Traditional Camp or Specialty Camp?


With the tremendous scope and breadth of camp programming available, choosing a camp can be overwhelming. Parents have many decisions, many of them program-related. How camps “do” a program is at the very heart of what makes each one of them unique. Asking the question: “Traditional or specialty?” isn’t necessarily going to lead your family to the camp that is the best fit. Here’s what will:

 

Learn a few basic definitions common in the world of summer camps and use these simple questions to frame your search and find a camp where your children can discover, explore and pursue activities they love, as well as others they will learn to love.

 

Definitions to Know

 

Traditional camps are camps that typically offer a broad range of activities. Many also provide day and overnight campers the opportunity to focus on one or a few interests while encouraging them to try a variety and core group of others. It is sometimes possible to explore an activity or interest in depth as part of a varied schedule. Just because they are called traditional camps doesn’t necessarily mean campers don’t benefit from depth of instruction and learning.

 

Specialty camps are camps based in day camp or resident camp settings. Popular options for specialization may include horseback riding, the arts, sports, computers, academics or travel. Programming revolves around intensive exposure and time to pursue the specialty area.

 

Trip and travel programs fall under the category of specialty programming and involve exploration through active pursuits, such as biking, hiking, climbing, rafting or canoeing, or a special interest, such as the arts, academics, community service or touring. Campers in these programs typically spend more time away from camp than at the camp. Not only do campers pursue specialized interests, but they’re on the move, too.

 

Questions to Ask

 

The answers to these questions will help you to determine your family’s list of finalist camps: 

 

• What activities or programs are of interest to your child? Do you and the child agree? What depth and level of intensity are you looking for? Do you want an opportunity to try, to play, to advance current skills, to practice or to compete?

 

Where is the activity offered? Is it at a specialty camp? Or is it a specialty program at a traditional camp? Would the camp be an overnight or a day camp or both?

 

What is the camp philosophy with regard to specialized programming? How does the schedule support the areas of specialty? Are there opportunities to compete and if so, how important is competition? What is the average amount of time per day spent in the specialty?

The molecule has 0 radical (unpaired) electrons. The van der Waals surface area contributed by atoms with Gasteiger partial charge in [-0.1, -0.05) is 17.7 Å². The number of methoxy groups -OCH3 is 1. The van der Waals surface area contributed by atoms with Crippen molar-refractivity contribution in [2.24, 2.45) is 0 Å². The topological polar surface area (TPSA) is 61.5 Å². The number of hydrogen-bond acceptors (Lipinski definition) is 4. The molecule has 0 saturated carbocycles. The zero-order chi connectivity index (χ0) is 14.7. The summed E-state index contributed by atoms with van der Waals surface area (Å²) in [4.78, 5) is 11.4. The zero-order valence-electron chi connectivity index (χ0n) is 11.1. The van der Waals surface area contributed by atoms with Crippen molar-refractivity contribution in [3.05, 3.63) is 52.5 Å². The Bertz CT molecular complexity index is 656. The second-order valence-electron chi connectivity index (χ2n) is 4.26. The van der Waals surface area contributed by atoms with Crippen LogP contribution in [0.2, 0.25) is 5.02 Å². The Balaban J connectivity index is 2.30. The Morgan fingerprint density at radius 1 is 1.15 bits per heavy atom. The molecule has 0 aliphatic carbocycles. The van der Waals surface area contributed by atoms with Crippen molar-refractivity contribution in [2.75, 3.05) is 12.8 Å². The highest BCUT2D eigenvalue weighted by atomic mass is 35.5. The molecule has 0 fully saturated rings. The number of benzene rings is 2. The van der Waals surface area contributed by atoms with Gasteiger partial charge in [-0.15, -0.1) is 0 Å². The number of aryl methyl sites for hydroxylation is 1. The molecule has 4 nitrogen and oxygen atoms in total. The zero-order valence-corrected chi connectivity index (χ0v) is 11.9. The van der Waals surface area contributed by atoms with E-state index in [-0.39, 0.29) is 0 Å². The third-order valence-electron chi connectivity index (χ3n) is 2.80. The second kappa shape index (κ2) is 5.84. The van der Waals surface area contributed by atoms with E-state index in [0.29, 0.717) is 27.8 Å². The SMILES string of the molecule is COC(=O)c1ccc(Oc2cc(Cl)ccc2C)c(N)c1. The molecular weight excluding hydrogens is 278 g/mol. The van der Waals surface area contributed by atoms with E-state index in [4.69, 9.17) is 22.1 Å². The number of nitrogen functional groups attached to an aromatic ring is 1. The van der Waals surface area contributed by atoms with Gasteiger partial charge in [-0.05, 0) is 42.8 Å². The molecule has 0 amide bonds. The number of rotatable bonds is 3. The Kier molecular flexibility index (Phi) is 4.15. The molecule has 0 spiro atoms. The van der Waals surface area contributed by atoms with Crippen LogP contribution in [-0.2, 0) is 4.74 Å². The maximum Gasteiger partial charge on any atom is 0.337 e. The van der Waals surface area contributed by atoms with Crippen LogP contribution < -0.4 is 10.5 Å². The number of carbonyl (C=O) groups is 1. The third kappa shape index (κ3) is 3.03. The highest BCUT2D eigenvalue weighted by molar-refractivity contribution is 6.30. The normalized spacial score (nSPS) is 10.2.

• What is the goal of the specialized activity? How does it fit in with the camp’s overall program? How much can children’s skills reasonably progress given the session length and approach to teaching of the specialty? How does the program grow with the child in future summers? Are there prerequisites or required skill levels to register?

 

What are the qualifications of the staff who teach the specialty? What credentials, education and experience do staff members have? What safety practices and equipment are in place?

 

Materials to Review

 

Website content is quite helpful and useful. It may include downloadable materials and forms, separate areas designed for campers and parents, streaming videos, frequently asked questions, bios and photos.

 

Be sure to review online and print materials carefully to get a sense of how each camp’s overall program is organized and how specialization works within each program. What’s important is not only that a camp offers the specialized activity. An understanding of how the camp offers it and why it’s offered will help determine whether the camp is a potential fit for a child. How a camp’s activities fit into the rhythm of the day differs widely from camp to camp.

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Further Advice

 

Camps are a great place to explore new trends. Traditional camp opportunities boast some of the tried and true offerings you’d expect, but they frequently also offer activities that will surprise you, reflecting current trends. For example, New England camps embraced stand up paddleboarding before many resorts and vacation destinations did. This trendy, popular activity was offered right alongside traditional camping water sports.